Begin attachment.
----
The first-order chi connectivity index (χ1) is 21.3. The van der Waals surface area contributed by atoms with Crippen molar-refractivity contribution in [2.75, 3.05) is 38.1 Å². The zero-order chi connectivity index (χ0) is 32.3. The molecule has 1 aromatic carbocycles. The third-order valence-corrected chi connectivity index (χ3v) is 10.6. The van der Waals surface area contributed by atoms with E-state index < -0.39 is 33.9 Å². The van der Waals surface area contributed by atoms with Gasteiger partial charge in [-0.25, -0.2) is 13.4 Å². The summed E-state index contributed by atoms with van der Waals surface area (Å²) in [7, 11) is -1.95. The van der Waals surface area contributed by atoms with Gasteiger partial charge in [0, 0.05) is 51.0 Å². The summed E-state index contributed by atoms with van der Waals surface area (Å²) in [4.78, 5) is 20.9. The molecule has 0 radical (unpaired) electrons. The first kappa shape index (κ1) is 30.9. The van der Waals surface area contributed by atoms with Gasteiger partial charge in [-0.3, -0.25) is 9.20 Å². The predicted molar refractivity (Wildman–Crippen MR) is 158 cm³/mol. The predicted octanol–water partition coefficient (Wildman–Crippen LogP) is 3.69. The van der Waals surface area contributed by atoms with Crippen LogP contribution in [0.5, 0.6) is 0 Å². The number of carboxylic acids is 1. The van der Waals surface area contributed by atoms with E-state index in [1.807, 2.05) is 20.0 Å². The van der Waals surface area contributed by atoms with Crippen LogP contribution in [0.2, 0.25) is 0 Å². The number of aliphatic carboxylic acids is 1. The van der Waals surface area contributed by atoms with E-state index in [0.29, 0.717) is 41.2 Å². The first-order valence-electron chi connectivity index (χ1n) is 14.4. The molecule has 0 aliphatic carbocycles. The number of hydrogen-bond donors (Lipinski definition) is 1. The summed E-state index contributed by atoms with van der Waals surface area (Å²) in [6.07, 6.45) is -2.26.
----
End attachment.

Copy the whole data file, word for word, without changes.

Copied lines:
The first-order chi connectivity index (χ1) is 21.3. The van der Waals surface area contributed by atoms with Crippen molar-refractivity contribution in [2.75, 3.05) is 38.1 Å². The zero-order chi connectivity index (χ0) is 32.3. The molecule has 1 aromatic carbocycles. The third-order valence-corrected chi connectivity index (χ3v) is 10.6. The van der Waals surface area contributed by atoms with E-state index < -0.39 is 33.9 Å². The van der Waals surface area contributed by atoms with Gasteiger partial charge in [-0.25, -0.2) is 13.4 Å². The summed E-state index contributed by atoms with van der Waals surface area (Å²) in [7, 11) is -1.95. The van der Waals surface area contributed by atoms with Gasteiger partial charge in [0, 0.05) is 51.0 Å². The summed E-state index contributed by atoms with van der Waals surface area (Å²) in [4.78, 5) is 20.9. The molecule has 0 radical (unpaired) electrons. The first kappa shape index (κ1) is 30.9. The van der Waals surface area contributed by atoms with Gasteiger partial charge in [-0.3, -0.25) is 9.20 Å². The predicted molar refractivity (Wildman–Crippen MR) is 158 cm³/mol. The predicted octanol–water partition coefficient (Wildman–Crippen LogP) is 3.69. The van der Waals surface area contributed by atoms with Crippen LogP contribution in [0.5, 0.6) is 0 Å². The number of carboxylic acids is 1. The van der Waals surface area contributed by atoms with E-state index in [1.807, 2.05) is 20.0 Å². The van der Waals surface area contributed by atoms with Crippen LogP contribution in [0.2, 0.25) is 0 Å². The number of aliphatic carboxylic acids is 1. The van der Waals surface area contributed by atoms with E-state index in [0.29, 0.717) is 41.2 Å². The first-order valence-electron chi connectivity index (χ1n) is 14.4. The molecule has 0 aliphatic carbocycles. The number of hydrogen-bond donors (Lipinski definition) is 1. The summed E-state index contributed by atoms with van der Waals surface area (Å²) in [6.07, 6.45) is -2.26.